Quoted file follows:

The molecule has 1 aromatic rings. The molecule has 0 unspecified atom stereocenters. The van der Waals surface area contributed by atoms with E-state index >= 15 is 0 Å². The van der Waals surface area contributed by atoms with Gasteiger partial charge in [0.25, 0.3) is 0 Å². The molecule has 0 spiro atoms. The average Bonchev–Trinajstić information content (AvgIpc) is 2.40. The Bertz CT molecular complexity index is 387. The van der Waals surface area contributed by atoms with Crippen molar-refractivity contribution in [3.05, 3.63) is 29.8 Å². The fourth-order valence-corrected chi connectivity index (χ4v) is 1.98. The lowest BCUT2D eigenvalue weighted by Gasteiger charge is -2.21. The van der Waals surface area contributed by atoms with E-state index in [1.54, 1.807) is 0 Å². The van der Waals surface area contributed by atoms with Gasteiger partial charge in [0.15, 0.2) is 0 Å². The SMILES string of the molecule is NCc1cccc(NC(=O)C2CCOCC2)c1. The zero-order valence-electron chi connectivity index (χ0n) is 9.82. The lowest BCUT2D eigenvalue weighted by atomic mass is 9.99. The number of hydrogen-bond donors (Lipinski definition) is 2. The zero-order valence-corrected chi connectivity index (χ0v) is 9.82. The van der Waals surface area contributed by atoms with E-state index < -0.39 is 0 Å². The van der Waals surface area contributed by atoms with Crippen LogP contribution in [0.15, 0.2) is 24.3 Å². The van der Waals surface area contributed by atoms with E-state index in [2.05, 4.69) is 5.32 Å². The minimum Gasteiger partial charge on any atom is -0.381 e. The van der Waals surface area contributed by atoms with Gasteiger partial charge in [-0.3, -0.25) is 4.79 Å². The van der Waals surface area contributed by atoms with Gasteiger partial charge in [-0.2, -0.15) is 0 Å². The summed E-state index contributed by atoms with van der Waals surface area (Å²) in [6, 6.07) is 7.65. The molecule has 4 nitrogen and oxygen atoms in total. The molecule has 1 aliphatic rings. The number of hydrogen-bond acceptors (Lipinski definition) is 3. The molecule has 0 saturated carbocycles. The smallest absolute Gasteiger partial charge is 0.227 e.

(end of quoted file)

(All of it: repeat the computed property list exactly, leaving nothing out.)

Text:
The molecule has 1 aromatic rings. The molecule has 0 unspecified atom stereocenters. The van der Waals surface area contributed by atoms with E-state index >= 15 is 0 Å². The van der Waals surface area contributed by atoms with Gasteiger partial charge in [0.25, 0.3) is 0 Å². The molecule has 0 spiro atoms. The average Bonchev–Trinajstić information content (AvgIpc) is 2.40. The Bertz CT molecular complexity index is 387. The van der Waals surface area contributed by atoms with Crippen molar-refractivity contribution in [3.05, 3.63) is 29.8 Å². The fourth-order valence-corrected chi connectivity index (χ4v) is 1.98. The lowest BCUT2D eigenvalue weighted by Gasteiger charge is -2.21. The van der Waals surface area contributed by atoms with E-state index in [1.54, 1.807) is 0 Å². The van der Waals surface area contributed by atoms with Gasteiger partial charge in [0.15, 0.2) is 0 Å². The SMILES string of the molecule is NCc1cccc(NC(=O)C2CCOCC2)c1. The zero-order valence-electron chi connectivity index (χ0n) is 9.82. The lowest BCUT2D eigenvalue weighted by atomic mass is 9.99. The number of hydrogen-bond donors (Lipinski definition) is 2. The zero-order valence-corrected chi connectivity index (χ0v) is 9.82. The van der Waals surface area contributed by atoms with E-state index < -0.39 is 0 Å². The van der Waals surface area contributed by atoms with Crippen LogP contribution in [0.15, 0.2) is 24.3 Å². The van der Waals surface area contributed by atoms with E-state index in [2.05, 4.69) is 5.32 Å². The minimum Gasteiger partial charge on any atom is -0.381 e. The van der Waals surface area contributed by atoms with Gasteiger partial charge in [-0.3, -0.25) is 4.79 Å². The van der Waals surface area contributed by atoms with Gasteiger partial charge in [-0.2, -0.15) is 0 Å². The summed E-state index contributed by atoms with van der Waals surface area (Å²) in [6, 6.07) is 7.65. The molecule has 4 nitrogen and oxygen atoms in total. The molecule has 1 aliphatic rings. The number of hydrogen-bond acceptors (Lipinski definition) is 3. The molecule has 0 saturated carbocycles. The smallest absolute Gasteiger partial charge is 0.227 e.